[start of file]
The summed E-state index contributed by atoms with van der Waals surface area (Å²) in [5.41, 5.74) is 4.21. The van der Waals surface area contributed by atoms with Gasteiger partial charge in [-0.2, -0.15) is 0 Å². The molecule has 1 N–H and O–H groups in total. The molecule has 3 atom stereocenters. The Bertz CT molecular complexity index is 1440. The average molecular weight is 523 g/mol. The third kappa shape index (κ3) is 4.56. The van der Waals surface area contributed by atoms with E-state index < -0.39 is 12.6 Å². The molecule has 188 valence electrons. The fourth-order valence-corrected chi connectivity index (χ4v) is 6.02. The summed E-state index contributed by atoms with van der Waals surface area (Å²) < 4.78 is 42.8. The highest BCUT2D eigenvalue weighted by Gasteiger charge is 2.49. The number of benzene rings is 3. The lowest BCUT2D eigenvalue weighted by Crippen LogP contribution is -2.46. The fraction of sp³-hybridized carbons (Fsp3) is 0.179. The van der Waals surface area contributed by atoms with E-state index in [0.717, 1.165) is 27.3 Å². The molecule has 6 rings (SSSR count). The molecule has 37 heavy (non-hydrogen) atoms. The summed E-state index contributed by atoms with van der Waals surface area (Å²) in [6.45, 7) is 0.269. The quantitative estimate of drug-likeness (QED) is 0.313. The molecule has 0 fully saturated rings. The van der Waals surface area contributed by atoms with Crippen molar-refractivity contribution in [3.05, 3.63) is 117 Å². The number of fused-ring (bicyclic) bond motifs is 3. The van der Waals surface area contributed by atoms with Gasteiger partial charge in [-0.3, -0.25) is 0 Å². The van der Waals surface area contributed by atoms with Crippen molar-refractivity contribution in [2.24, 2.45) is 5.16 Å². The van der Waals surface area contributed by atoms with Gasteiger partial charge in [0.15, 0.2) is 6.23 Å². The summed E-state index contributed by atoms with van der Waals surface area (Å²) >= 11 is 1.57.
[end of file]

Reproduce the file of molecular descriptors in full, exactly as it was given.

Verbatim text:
The summed E-state index contributed by atoms with van der Waals surface area (Å²) in [5.41, 5.74) is 4.21. The van der Waals surface area contributed by atoms with Gasteiger partial charge in [-0.2, -0.15) is 0 Å². The molecule has 1 N–H and O–H groups in total. The molecule has 3 atom stereocenters. The Bertz CT molecular complexity index is 1440. The average molecular weight is 523 g/mol. The third kappa shape index (κ3) is 4.56. The van der Waals surface area contributed by atoms with E-state index < -0.39 is 12.6 Å². The molecule has 188 valence electrons. The fourth-order valence-corrected chi connectivity index (χ4v) is 6.02. The summed E-state index contributed by atoms with van der Waals surface area (Å²) < 4.78 is 42.8. The highest BCUT2D eigenvalue weighted by Gasteiger charge is 2.49. The number of benzene rings is 3. The lowest BCUT2D eigenvalue weighted by Crippen LogP contribution is -2.46. The fraction of sp³-hybridized carbons (Fsp3) is 0.179. The van der Waals surface area contributed by atoms with E-state index in [0.717, 1.165) is 27.3 Å². The molecule has 6 rings (SSSR count). The molecule has 37 heavy (non-hydrogen) atoms. The summed E-state index contributed by atoms with van der Waals surface area (Å²) in [6.45, 7) is 0.269. The quantitative estimate of drug-likeness (QED) is 0.313. The molecule has 0 fully saturated rings. The van der Waals surface area contributed by atoms with Crippen molar-refractivity contribution in [3.05, 3.63) is 117 Å². The number of fused-ring (bicyclic) bond motifs is 3. The van der Waals surface area contributed by atoms with Gasteiger partial charge in [-0.3, -0.25) is 0 Å². The van der Waals surface area contributed by atoms with Crippen molar-refractivity contribution in [2.24, 2.45) is 5.16 Å². The van der Waals surface area contributed by atoms with Gasteiger partial charge in [0.15, 0.2) is 6.23 Å². The summed E-state index contributed by atoms with van der Waals surface area (Å²) >= 11 is 1.57.